France Unveils Package of Anti-Terror Measures

France Unveils Package of Anti-Terror MeasuresFrance Unveils Package of Anti-Terror Measures

French Prime Minister Manuel Valls on Wednesday announced France would adopt new counter-terrorism measures in the wake of the deadly Paris attacks earlier this month, including strengthening intelligence services and preventing youth radicalization.

Valls said the government would hire around 2,600 new personnel and spend an additional $490 million (425 million euro) over three years as part of “exceptional measures” to fight terrorism on different fronts, France24 reported.

“Terrorism has struck our soil in an unprecedented way… and the threat of terrorism remains high, French citizens deserve to know the truth,” Valls told a press conference at the Elysée presidential palace in Paris, recalling a string of attacks earlier this month that claimed the lives of 17 people.

“We must act and act quickly, it is everyone’s responsibility, but foremost the government’s responsibility,” Valls told journalists in a televised address, insisting that while the new measures were exceptional, they needed to respect French law and values.

France’s government will cut 7,500 fewer jobs in the military than first planned as part of the plan to fight terrorism. The French Government said in a statement that a five-year military development budget program will now cut 18,300 positions through 2019 instead of 25,800.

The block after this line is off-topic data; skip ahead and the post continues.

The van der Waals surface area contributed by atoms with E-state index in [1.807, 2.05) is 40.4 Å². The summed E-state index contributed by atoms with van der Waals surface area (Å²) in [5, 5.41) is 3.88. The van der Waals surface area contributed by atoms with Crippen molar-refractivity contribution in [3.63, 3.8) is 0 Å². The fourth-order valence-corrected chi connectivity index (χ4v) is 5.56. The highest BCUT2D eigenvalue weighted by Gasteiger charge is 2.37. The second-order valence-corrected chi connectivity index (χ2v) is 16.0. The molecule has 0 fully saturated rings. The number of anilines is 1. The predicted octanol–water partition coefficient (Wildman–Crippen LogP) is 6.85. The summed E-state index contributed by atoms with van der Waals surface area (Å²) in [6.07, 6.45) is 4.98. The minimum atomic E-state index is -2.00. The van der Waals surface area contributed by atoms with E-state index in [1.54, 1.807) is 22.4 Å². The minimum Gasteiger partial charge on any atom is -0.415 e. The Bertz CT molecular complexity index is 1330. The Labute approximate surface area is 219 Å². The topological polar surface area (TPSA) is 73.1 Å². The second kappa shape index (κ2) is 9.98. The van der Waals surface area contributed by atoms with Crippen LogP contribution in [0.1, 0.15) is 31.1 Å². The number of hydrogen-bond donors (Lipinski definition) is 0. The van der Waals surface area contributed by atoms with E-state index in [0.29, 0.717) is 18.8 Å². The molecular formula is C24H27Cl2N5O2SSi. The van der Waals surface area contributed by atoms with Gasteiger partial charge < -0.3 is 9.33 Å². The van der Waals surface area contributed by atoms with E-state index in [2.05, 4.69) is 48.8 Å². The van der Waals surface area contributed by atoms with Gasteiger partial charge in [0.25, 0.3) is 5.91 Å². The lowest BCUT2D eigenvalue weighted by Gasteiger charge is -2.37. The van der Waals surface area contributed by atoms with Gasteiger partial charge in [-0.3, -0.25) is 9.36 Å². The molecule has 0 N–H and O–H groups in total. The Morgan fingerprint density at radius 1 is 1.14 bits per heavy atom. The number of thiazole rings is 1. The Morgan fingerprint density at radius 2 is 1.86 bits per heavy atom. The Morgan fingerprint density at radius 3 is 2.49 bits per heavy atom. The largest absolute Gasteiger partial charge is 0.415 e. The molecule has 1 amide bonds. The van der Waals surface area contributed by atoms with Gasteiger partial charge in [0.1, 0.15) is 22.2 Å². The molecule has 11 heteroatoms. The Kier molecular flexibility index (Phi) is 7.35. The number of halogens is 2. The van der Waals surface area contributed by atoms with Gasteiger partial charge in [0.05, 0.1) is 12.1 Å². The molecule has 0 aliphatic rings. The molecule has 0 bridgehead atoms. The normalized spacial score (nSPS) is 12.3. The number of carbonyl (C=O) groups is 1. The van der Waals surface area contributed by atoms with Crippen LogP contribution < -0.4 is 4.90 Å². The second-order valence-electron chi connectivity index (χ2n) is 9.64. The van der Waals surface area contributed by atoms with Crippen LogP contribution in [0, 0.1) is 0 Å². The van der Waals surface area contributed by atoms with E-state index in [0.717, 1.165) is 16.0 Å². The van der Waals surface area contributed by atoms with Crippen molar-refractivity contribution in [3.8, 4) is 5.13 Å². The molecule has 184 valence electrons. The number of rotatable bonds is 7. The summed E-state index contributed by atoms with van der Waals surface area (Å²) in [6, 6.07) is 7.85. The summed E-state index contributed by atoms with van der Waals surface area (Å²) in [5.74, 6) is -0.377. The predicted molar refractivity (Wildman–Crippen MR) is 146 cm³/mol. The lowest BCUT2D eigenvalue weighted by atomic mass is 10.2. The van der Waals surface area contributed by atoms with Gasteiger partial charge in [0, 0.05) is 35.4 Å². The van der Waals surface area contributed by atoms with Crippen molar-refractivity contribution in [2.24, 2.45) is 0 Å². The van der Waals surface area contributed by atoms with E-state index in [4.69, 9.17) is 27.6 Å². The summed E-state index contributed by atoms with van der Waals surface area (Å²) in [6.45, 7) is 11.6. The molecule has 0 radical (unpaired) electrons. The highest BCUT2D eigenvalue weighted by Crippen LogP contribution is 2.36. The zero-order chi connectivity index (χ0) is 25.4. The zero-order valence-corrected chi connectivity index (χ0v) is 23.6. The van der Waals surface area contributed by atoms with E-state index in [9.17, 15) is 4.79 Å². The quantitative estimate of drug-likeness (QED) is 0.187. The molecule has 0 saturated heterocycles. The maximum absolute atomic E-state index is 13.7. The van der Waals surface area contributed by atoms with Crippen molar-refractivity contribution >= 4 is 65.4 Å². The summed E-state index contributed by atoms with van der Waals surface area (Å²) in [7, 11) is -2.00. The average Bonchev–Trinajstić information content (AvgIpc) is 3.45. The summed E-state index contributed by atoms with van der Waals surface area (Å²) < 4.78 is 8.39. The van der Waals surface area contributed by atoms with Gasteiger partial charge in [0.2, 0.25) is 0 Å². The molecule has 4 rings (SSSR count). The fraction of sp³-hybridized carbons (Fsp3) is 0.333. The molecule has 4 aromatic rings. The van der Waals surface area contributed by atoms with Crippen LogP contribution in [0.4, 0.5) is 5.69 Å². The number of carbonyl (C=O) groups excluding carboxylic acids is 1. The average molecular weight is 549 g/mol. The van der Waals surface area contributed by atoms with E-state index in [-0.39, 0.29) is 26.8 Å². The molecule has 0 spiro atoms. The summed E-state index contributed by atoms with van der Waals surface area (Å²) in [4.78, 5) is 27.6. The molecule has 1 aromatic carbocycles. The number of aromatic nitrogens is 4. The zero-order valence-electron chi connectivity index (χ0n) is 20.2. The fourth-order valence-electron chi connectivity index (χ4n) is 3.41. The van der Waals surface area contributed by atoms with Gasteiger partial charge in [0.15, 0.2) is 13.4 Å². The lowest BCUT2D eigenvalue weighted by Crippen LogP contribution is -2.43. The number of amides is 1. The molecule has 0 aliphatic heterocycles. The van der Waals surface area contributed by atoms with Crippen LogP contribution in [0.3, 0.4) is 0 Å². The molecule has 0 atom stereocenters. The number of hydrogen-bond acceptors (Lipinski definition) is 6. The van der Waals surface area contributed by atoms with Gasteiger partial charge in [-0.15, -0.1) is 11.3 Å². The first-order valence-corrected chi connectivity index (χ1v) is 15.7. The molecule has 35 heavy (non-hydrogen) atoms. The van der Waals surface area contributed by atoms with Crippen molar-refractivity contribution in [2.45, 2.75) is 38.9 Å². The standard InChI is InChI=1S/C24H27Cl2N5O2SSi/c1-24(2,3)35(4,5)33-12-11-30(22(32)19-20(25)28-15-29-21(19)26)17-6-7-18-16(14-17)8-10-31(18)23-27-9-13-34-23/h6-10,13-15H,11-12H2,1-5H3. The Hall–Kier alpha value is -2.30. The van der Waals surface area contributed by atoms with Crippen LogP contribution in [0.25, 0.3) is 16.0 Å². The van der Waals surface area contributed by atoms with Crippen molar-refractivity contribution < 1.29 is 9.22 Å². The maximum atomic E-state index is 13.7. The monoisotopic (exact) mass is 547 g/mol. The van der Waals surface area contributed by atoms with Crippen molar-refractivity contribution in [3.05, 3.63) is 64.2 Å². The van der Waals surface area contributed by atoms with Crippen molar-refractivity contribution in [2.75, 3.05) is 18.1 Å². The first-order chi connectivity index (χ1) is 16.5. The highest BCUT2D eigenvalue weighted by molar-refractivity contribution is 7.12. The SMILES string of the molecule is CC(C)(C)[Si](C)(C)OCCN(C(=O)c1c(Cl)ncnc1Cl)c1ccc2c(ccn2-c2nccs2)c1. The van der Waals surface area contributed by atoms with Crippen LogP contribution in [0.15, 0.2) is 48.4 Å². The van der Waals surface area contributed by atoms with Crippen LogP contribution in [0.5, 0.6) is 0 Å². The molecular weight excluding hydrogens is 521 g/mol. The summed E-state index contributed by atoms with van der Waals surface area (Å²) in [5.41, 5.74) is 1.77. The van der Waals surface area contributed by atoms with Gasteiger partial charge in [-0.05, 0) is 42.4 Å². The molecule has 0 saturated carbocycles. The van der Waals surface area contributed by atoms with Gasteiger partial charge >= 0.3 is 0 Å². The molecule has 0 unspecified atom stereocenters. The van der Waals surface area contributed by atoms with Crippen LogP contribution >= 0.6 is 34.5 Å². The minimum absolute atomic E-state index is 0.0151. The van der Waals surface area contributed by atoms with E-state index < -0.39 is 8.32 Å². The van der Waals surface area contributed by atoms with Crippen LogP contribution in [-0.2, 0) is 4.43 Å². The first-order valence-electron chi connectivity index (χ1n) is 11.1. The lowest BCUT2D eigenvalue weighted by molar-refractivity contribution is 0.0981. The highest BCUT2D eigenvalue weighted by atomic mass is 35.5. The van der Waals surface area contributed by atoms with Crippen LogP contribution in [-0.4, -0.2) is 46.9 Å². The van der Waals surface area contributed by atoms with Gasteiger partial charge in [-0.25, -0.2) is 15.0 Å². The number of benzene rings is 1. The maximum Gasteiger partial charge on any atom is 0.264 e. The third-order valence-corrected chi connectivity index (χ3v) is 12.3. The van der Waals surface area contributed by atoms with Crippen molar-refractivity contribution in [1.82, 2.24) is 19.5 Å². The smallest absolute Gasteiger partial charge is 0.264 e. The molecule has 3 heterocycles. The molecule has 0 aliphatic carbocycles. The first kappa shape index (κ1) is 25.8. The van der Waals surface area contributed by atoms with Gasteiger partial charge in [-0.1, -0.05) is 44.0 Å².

The prime minister said there were around 3,000 people in France with direct or indirect ties to terrorism networks that needed to be kept under surveillance by intelligence services. He called for closer cooperation between European countries and “transit” countries in tracking radicals.

He said France would create a new terror watch list with a database containing the names of all people arrested or questioned in connection to terrorism, and that competent authorities would be instructed to keep track of addresses and any foreign travel for those on the list.

Valls said France needed to do more to prevent the radicalization of youths living in poor communities and of inmates in prison. He said the government had started setting up channels for families to signal worrying behavior to authorities, and promised to support the work of community organizations.